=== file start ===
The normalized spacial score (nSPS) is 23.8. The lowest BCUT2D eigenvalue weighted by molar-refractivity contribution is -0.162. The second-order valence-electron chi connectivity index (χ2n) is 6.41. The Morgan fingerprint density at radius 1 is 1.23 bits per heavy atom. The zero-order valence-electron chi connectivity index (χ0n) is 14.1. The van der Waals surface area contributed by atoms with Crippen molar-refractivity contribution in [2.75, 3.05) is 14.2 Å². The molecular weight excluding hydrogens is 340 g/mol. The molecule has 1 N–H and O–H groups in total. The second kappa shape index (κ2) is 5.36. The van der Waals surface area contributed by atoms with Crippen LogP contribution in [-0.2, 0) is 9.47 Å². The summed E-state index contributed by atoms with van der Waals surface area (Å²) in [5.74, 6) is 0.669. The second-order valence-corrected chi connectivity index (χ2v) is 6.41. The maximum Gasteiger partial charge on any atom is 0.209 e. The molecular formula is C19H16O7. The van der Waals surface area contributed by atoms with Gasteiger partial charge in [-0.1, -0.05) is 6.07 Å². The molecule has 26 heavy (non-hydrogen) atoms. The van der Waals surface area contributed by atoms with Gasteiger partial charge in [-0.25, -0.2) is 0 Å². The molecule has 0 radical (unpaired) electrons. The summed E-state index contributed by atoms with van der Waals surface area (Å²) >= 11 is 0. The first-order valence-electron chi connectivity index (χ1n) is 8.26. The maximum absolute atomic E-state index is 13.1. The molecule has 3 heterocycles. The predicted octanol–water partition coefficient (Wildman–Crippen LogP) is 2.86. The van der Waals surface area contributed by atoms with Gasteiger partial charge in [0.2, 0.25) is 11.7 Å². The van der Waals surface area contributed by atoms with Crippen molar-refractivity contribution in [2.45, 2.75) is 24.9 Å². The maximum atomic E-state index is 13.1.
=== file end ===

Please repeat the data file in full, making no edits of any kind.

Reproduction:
The normalized spacial score (nSPS) is 23.8. The lowest BCUT2D eigenvalue weighted by molar-refractivity contribution is -0.162. The second-order valence-electron chi connectivity index (χ2n) is 6.41. The Morgan fingerprint density at radius 1 is 1.23 bits per heavy atom. The zero-order valence-electron chi connectivity index (χ0n) is 14.1. The van der Waals surface area contributed by atoms with Crippen molar-refractivity contribution in [2.75, 3.05) is 14.2 Å². The molecular weight excluding hydrogens is 340 g/mol. The molecule has 1 N–H and O–H groups in total. The second kappa shape index (κ2) is 5.36. The van der Waals surface area contributed by atoms with Crippen LogP contribution in [-0.2, 0) is 9.47 Å². The summed E-state index contributed by atoms with van der Waals surface area (Å²) in [5.74, 6) is 0.669. The second-order valence-corrected chi connectivity index (χ2v) is 6.41. The maximum Gasteiger partial charge on any atom is 0.209 e. The molecular formula is C19H16O7. The van der Waals surface area contributed by atoms with Gasteiger partial charge in [-0.1, -0.05) is 6.07 Å². The molecule has 26 heavy (non-hydrogen) atoms. The van der Waals surface area contributed by atoms with Gasteiger partial charge in [-0.25, -0.2) is 0 Å². The molecule has 0 radical (unpaired) electrons. The summed E-state index contributed by atoms with van der Waals surface area (Å²) >= 11 is 0. The first-order valence-electron chi connectivity index (χ1n) is 8.26. The maximum absolute atomic E-state index is 13.1. The molecule has 3 heterocycles. The predicted octanol–water partition coefficient (Wildman–Crippen LogP) is 2.86. The van der Waals surface area contributed by atoms with Gasteiger partial charge in [0.2, 0.25) is 11.7 Å². The van der Waals surface area contributed by atoms with Crippen molar-refractivity contribution in [2.45, 2.75) is 24.9 Å². The maximum atomic E-state index is 13.1.